It’s been just 25 years since the US invaded Panama and captured dictator Manuel Noriega, fortunately ousting the dictator, but unfortunately leaving the country in shambles. From the ruins has emerged an economic powerhouse, one of the few countries in the world to have averaged an 8.5% GDP growth over the past 5 years. Panama has successfully elected six Presidents since then [including Guillermo Endara, duly elected as President during the wane of Noriega’s dictatorship in an election annulled by Noriega. Endara was sworn in on a US military base moments before the US Invasion in 1989.] Even without a military, which always seems to be an impediment to democracy in Latin America, and in spite of the glitz and gleam of all the high-rise towers in Panama City, the path to true democracy has been a struggle in Panama.
US foreign policy has often been based on the assumption that US-style democracy can be relatively easily exported and copied by others around the world, an assumption that has proved tragically wrong in many instances.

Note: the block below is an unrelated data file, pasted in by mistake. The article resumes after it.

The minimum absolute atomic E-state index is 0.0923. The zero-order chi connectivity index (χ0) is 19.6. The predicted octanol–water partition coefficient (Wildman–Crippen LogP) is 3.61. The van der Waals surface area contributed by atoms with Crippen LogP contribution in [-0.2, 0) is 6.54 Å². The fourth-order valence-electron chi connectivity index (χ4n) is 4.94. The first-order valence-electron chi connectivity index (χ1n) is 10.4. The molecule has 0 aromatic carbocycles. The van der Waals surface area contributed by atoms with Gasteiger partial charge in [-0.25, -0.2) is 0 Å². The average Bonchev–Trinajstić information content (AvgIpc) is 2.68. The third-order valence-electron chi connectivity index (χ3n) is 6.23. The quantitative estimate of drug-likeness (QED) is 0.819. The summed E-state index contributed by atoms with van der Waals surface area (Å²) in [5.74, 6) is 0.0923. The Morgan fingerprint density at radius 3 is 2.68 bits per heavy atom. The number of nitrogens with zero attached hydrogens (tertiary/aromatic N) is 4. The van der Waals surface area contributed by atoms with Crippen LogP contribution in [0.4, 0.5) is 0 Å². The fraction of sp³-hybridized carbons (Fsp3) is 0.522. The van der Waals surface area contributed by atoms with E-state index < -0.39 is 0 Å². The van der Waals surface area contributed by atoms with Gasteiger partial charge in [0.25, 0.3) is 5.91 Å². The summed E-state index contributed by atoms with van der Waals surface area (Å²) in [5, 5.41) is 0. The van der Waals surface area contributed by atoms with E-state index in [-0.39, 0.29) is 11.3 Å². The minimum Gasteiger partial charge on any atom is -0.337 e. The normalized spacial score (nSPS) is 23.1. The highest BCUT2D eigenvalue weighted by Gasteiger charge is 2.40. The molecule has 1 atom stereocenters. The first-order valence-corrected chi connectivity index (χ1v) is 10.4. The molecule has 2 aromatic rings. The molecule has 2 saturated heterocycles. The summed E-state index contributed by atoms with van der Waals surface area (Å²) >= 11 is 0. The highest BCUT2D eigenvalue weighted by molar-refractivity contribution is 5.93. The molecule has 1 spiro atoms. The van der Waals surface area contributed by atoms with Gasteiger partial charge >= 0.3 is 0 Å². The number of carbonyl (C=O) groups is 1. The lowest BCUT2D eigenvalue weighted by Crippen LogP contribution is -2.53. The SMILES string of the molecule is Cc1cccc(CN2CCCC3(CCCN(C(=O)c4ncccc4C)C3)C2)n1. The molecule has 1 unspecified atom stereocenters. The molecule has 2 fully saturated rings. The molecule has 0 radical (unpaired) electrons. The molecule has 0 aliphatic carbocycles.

The US has been working on this democratic concept for 239 years and many would argue that we still don’t have it all together.
So Panama has struggled. Every President since Noriega has made contributions to the country, but there is always the lurking specter of corruption and of lining one’s own pockets. Political patronage in Panama is more a fact of life than even in Chicago! Without an entrenched civil service when a new party comes into power almost the entire government is replaced. I once had a guy in Immigration tell me after another party was elected, “Only the janitor’s job is really secure, and even he may eventually have to go.” That makes running a country difficult. It also makes it near impossible to have long-term goals for beyond five years since the President cannot serve two successive terms. A Panamanian President must sit out 10 years before being reelected, probably because of the country’s experience with the dictatorship.